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looking beyond borders

foreign policy and global economy

Archive for the tag “nationalists”

Could 1989 Have Led to Democracy In China?

There are two great “what if” questions in modern Chinese history. The first was in 1949, which is when China fell to the Communists. What if the Nationalists had been more effective on the battlefield? What if the United States had given them more support? What if Chiang Kai-Shek had won the civil war instead of being exiled to Taiwan? What if?… The second great “what if” is 1989, and it’s much more important. It’s when China almost turned toward democracy.

Read Here – The National Interest

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Nationalists And Globalists

Feelings of being disconnected and despised, however, are powerful emotions, strong enough to twist facts into a dark alternate reality. It is critical to look beyond a simple story of populism, of masses versus elites.

Read Here – Project Syndicate

All Around The World, Nationalists Are Gaining Ground. Why?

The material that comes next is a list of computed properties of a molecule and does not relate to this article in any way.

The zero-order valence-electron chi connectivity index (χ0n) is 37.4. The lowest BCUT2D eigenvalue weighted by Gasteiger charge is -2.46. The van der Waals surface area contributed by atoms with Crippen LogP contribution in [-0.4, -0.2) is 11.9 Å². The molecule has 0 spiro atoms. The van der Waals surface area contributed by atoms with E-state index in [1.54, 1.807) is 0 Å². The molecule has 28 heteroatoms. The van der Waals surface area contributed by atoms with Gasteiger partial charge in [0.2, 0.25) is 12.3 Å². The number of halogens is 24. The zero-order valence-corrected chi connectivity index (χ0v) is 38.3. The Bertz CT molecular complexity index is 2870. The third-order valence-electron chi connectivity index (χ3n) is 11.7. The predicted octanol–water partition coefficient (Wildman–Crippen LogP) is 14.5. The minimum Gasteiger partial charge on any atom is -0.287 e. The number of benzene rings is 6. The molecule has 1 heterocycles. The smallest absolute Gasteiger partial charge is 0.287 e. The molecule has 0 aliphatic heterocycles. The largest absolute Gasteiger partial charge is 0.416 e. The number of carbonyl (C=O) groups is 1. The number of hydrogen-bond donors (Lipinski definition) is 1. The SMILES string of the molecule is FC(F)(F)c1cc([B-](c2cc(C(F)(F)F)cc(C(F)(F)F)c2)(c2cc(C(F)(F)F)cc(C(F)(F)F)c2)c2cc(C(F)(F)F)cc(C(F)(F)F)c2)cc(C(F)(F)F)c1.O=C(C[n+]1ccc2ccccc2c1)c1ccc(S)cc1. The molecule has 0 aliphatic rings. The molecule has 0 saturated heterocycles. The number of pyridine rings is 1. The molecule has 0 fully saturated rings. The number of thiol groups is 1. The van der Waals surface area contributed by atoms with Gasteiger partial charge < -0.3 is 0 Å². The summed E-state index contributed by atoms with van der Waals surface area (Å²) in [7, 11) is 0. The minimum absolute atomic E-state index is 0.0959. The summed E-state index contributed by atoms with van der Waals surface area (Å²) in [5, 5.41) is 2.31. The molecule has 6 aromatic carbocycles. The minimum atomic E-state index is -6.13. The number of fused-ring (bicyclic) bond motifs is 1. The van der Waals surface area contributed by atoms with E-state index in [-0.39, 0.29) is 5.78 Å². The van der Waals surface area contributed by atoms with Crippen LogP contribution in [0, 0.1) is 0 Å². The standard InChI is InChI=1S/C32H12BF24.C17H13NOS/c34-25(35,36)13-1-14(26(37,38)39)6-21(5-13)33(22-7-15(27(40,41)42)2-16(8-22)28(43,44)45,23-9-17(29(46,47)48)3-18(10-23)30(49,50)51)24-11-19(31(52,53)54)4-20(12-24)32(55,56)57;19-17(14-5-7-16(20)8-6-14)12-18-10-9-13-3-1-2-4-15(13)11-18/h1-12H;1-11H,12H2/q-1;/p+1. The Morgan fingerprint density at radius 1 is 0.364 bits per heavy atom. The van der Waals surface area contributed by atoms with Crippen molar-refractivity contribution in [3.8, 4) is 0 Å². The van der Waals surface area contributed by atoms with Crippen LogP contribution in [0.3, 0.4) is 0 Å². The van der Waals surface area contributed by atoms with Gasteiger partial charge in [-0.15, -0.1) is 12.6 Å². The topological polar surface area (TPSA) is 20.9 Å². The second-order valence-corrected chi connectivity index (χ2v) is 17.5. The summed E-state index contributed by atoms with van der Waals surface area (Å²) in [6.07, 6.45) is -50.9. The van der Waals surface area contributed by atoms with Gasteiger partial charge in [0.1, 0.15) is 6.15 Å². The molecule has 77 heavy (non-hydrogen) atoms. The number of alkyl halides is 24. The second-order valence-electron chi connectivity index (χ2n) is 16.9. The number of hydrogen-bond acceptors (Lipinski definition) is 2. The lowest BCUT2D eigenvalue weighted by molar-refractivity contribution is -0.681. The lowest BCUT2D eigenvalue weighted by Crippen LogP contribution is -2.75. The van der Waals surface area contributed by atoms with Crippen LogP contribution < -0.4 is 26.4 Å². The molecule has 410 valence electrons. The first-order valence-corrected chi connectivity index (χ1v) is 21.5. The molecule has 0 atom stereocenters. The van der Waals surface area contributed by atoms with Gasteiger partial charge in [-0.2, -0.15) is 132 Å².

All societies draw on nationalism of one sort or another to define relations between the state, the citizen and the outside world. Craig Calhoun, an American sociologist, argues that cosmopolitan elites, who sometimes yearn for a post-nationalist order, underestimate “how central nationalist categories are to political and social theory—and to practical reasoning about democracy, political legitimacy and the nature of society itself.”

Read Here – The Economist

In United States, It’s Nationalists Vs Globalists

Any true understanding of this election requires an appreciation of the one huge political fault line that is driving America into a period of serious political tremors, certain to jolt the political Richter scale. It is nationalists vs. globalists.

Read Here – The National Interest

Destructive Equilibrium

How did India and Pakistan arrive at this equilibrium? The answer starts, of course, in Kashmir, which has always been the primary point of contention between the two countries. Unfortunately, the Kashmir question is unlikely to be answered soon. While territorial disputes between states are usually bitter and persistent – states usually perceive competition over territory as a winner take all, zero sum proposition – Kashmir presents a particularly difficult case.

Read Here – The Diplomat

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